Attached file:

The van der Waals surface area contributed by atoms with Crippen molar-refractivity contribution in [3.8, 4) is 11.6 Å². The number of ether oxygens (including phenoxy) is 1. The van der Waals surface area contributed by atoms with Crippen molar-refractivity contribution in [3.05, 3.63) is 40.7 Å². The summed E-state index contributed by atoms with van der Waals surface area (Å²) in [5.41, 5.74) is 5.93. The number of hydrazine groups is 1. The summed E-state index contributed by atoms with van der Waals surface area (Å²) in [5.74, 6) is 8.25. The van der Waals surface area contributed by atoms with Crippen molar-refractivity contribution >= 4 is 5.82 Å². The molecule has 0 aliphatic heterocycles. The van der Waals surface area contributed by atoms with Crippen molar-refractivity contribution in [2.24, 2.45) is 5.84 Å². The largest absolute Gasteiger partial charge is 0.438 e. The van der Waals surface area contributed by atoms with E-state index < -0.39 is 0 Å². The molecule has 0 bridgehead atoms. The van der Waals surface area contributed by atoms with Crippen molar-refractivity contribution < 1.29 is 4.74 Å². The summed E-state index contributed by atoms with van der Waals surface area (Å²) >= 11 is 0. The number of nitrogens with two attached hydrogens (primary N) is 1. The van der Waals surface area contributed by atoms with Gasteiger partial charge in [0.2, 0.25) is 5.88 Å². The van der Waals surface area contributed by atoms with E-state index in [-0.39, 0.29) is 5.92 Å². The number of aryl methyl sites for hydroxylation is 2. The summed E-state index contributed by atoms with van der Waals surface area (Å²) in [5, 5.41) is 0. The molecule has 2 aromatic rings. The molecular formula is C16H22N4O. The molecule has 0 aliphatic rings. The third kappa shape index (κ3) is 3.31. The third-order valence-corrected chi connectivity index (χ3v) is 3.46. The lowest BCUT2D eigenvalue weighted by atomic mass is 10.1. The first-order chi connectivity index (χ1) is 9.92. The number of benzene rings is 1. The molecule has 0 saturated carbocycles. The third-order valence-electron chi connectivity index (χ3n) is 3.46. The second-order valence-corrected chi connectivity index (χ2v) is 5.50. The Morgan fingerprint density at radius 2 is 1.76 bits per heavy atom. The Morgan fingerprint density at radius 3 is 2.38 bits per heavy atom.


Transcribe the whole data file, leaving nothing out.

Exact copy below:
The van der Waals surface area contributed by atoms with Crippen molar-refractivity contribution in [3.8, 4) is 11.6 Å². The number of ether oxygens (including phenoxy) is 1. The van der Waals surface area contributed by atoms with Crippen molar-refractivity contribution in [3.05, 3.63) is 40.7 Å². The summed E-state index contributed by atoms with van der Waals surface area (Å²) in [5.41, 5.74) is 5.93. The number of hydrazine groups is 1. The summed E-state index contributed by atoms with van der Waals surface area (Å²) in [5.74, 6) is 8.25. The van der Waals surface area contributed by atoms with Crippen molar-refractivity contribution >= 4 is 5.82 Å². The molecule has 0 aliphatic heterocycles. The van der Waals surface area contributed by atoms with Crippen molar-refractivity contribution in [2.24, 2.45) is 5.84 Å². The largest absolute Gasteiger partial charge is 0.438 e. The van der Waals surface area contributed by atoms with E-state index < -0.39 is 0 Å². The molecule has 0 bridgehead atoms. The van der Waals surface area contributed by atoms with Crippen molar-refractivity contribution < 1.29 is 4.74 Å². The summed E-state index contributed by atoms with van der Waals surface area (Å²) >= 11 is 0. The number of nitrogens with two attached hydrogens (primary N) is 1. The van der Waals surface area contributed by atoms with Gasteiger partial charge in [0.2, 0.25) is 5.88 Å². The van der Waals surface area contributed by atoms with E-state index in [-0.39, 0.29) is 5.92 Å². The number of aryl methyl sites for hydroxylation is 2. The summed E-state index contributed by atoms with van der Waals surface area (Å²) in [5, 5.41) is 0. The molecule has 2 aromatic rings. The molecular formula is C16H22N4O. The molecule has 0 aliphatic rings. The third kappa shape index (κ3) is 3.31. The third-order valence-corrected chi connectivity index (χ3v) is 3.46. The lowest BCUT2D eigenvalue weighted by atomic mass is 10.1. The first-order chi connectivity index (χ1) is 9.92. The number of benzene rings is 1. The molecule has 0 saturated carbocycles. The third-order valence-electron chi connectivity index (χ3n) is 3.46. The second-order valence-corrected chi connectivity index (χ2v) is 5.50. The Morgan fingerprint density at radius 2 is 1.76 bits per heavy atom. The Morgan fingerprint density at radius 3 is 2.38 bits per heavy atom.